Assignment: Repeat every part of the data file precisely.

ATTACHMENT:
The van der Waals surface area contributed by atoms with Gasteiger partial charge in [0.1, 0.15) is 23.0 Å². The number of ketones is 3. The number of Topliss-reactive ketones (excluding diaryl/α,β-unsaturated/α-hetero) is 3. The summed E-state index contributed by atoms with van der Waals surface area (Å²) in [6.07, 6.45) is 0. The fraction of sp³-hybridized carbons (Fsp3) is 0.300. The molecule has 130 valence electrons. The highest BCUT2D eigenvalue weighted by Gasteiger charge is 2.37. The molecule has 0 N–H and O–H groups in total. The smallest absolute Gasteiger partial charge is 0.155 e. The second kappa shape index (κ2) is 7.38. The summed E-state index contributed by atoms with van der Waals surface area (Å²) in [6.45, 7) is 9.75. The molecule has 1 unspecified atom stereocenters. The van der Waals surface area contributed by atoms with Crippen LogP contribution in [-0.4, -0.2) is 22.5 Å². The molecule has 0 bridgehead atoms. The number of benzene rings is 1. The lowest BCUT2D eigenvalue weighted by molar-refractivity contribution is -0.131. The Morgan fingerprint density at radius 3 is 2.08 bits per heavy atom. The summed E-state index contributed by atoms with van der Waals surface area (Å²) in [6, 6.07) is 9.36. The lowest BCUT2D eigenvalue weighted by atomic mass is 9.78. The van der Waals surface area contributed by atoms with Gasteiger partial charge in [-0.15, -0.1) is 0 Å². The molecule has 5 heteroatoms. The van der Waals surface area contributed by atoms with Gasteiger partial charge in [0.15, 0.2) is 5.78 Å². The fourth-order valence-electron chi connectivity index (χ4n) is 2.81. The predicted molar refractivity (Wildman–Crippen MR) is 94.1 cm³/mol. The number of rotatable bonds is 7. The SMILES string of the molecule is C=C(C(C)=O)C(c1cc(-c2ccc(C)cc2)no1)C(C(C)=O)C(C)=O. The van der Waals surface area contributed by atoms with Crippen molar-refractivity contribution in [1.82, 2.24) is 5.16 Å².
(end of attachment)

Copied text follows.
The van der Waals surface area contributed by atoms with Gasteiger partial charge in [0.1, 0.15) is 23.0 Å². The number of ketones is 3. The number of Topliss-reactive ketones (excluding diaryl/α,β-unsaturated/α-hetero) is 3. The summed E-state index contributed by atoms with van der Waals surface area (Å²) in [6.07, 6.45) is 0. The fraction of sp³-hybridized carbons (Fsp3) is 0.300. The molecule has 130 valence electrons. The highest BCUT2D eigenvalue weighted by Gasteiger charge is 2.37. The molecule has 0 N–H and O–H groups in total. The smallest absolute Gasteiger partial charge is 0.155 e. The second kappa shape index (κ2) is 7.38. The summed E-state index contributed by atoms with van der Waals surface area (Å²) in [6.45, 7) is 9.75. The molecule has 1 unspecified atom stereocenters. The van der Waals surface area contributed by atoms with Crippen LogP contribution in [-0.4, -0.2) is 22.5 Å². The molecule has 0 bridgehead atoms. The number of benzene rings is 1. The lowest BCUT2D eigenvalue weighted by molar-refractivity contribution is -0.131. The Morgan fingerprint density at radius 3 is 2.08 bits per heavy atom. The summed E-state index contributed by atoms with van der Waals surface area (Å²) in [6, 6.07) is 9.36. The lowest BCUT2D eigenvalue weighted by atomic mass is 9.78. The van der Waals surface area contributed by atoms with Gasteiger partial charge in [-0.15, -0.1) is 0 Å². The molecule has 5 heteroatoms. The van der Waals surface area contributed by atoms with Gasteiger partial charge in [0.15, 0.2) is 5.78 Å². The fourth-order valence-electron chi connectivity index (χ4n) is 2.81. The predicted molar refractivity (Wildman–Crippen MR) is 94.1 cm³/mol. The number of rotatable bonds is 7. The SMILES string of the molecule is C=C(C(C)=O)C(c1cc(-c2ccc(C)cc2)no1)C(C(C)=O)C(C)=O. The van der Waals surface area contributed by atoms with Crippen molar-refractivity contribution in [1.82, 2.24) is 5.16 Å².